Are You Retirement Compatible?

When it comes to retiring are you and your significant other on the same page?

In life and relationships we talk about a lot of things in regards to goals, religious beliefs, values, children and who is going to clean the toilet…lol. Most often, we gloss over at what age we are going to retire as it seems so far away when we are young.

These days though, many partners are talking about taking a break from their jobs for a year or two fully expecting they will find another job eventually. Some are trying to catch up with retirement funds, paying off debt that was unexpected and dealing with the cost of relationship breakdowns. Life can get complicated and a large amount of people put time away from working on the back burner. We live in a world now where you could be working into your seventies.

So, have you had the talk with your partner? Are you retirement compatible? What if you aren’t aligned on timing, expectations and lifestyle?

I remember thinking in my twenties that I would retire at 65. I would work, most likely, at one maybe two jobs. I would have a pension and some savings and life would be awesome when I turned 65. Well, we all know what happens to life while we are living. So many things are unexpected and not planned for. You wake and realize that those you love and expected to grow old with or around have either passed away or in bad health. You feel older. You slow down when you are hiking. You are weaker and feel pain in your joints. When did I start to get older? I thought all those things happened in your seventies not your fifties. I watch those around me and I realize my window of opportunity to live with abandonment is shortening. I can’t rely on being in good health when I am 65. I know my abilities today and I feel that if I can continue to build strength and endurance now that as I get older the longevity should hold. At least that’s my theory and I am sticking to it.

I have been talking to many friends and family about their plans. Some wanted to take time off to travel now and then maybe go back to work when they get tired of doing that. Others plan to work until they can’t work anymore well into their seventies or beyond. Others plan to work and play and juggle the two. What has been a common theme though is that most find themselves in a bit of a pickle when it comes to agreement from their partner as to both being on the same page.Life throws us curve balls. I am a firm believer that the universe shakes things up when we get too complacent.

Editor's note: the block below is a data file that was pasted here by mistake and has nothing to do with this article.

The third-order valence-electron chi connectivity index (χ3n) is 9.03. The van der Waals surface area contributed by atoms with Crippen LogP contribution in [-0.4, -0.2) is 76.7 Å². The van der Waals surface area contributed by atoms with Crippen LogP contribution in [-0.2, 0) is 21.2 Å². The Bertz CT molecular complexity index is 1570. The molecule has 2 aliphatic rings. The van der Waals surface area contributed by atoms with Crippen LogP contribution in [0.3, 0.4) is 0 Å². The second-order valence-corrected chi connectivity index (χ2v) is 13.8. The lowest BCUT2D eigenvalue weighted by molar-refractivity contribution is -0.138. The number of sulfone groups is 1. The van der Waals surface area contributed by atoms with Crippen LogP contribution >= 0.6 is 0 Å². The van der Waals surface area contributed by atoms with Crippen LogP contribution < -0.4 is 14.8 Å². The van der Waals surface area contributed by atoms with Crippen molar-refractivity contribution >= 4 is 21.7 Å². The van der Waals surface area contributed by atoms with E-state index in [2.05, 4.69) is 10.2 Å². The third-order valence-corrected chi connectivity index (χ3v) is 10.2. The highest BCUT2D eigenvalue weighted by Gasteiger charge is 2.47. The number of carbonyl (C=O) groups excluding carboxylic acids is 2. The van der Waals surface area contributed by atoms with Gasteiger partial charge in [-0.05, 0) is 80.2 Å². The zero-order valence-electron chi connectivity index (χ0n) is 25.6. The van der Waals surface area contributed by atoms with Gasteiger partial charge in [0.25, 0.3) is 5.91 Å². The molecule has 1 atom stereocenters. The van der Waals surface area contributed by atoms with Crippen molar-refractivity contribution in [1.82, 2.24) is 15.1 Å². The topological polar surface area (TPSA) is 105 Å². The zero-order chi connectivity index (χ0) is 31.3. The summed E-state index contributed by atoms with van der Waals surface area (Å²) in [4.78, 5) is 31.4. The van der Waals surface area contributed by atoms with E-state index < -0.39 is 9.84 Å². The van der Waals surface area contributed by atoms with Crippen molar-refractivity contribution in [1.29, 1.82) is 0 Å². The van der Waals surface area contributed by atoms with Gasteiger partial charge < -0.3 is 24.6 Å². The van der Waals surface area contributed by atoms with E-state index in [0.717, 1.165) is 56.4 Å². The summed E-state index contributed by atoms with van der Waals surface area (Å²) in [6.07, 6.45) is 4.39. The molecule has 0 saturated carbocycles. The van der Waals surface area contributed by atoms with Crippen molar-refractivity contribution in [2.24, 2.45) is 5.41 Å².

My universe is telling me to squeeze the lemons now. Get as much juice as you can out of this existence. My husband is planning on working another 9 years or so.I am hoping he will decide that there is more to life than stock piles of money and things. You can’t rush someone else’s discoveries. You shouldn’t wait though to “do you”. It’s scary to venture out on your own. It’s even scarier to sit and wait for someone else to get on board.

Life’s obstacles are constant and ever coming at you. I had journeyed with an eagle in the past and it had shown me to put the chaos in my palm and squeeze out order and decisions from it. It’s an exercise I can do physically to help me focus on which direction to follow. Mistakes will be made, that’s how we move forward. It takes more courage to act than to stand still and watch.

Next week I am taking a break from van renos to hang out in Banff with my sister in law. We have decided to go tandem skydiving and caving. The waivers are signed and the deposits are given. I am making lemonade with the sweetest ingredients I can find. I am not saying that finding common ground with your partner isn’t important. It totally is. Respect for each other and practical goals are key. Time away from work doesn’t have to be expensive. I find a balance of things I do that are free and things that are epic adventures that may cost me a bit. It’s the doing that counts. The sharing of the experience. We all relied heavily on our memories during COVID of things we had done in the past to get us through the rough patch. I thank my lucky stars that I was blessed with so many adventures in my life so far.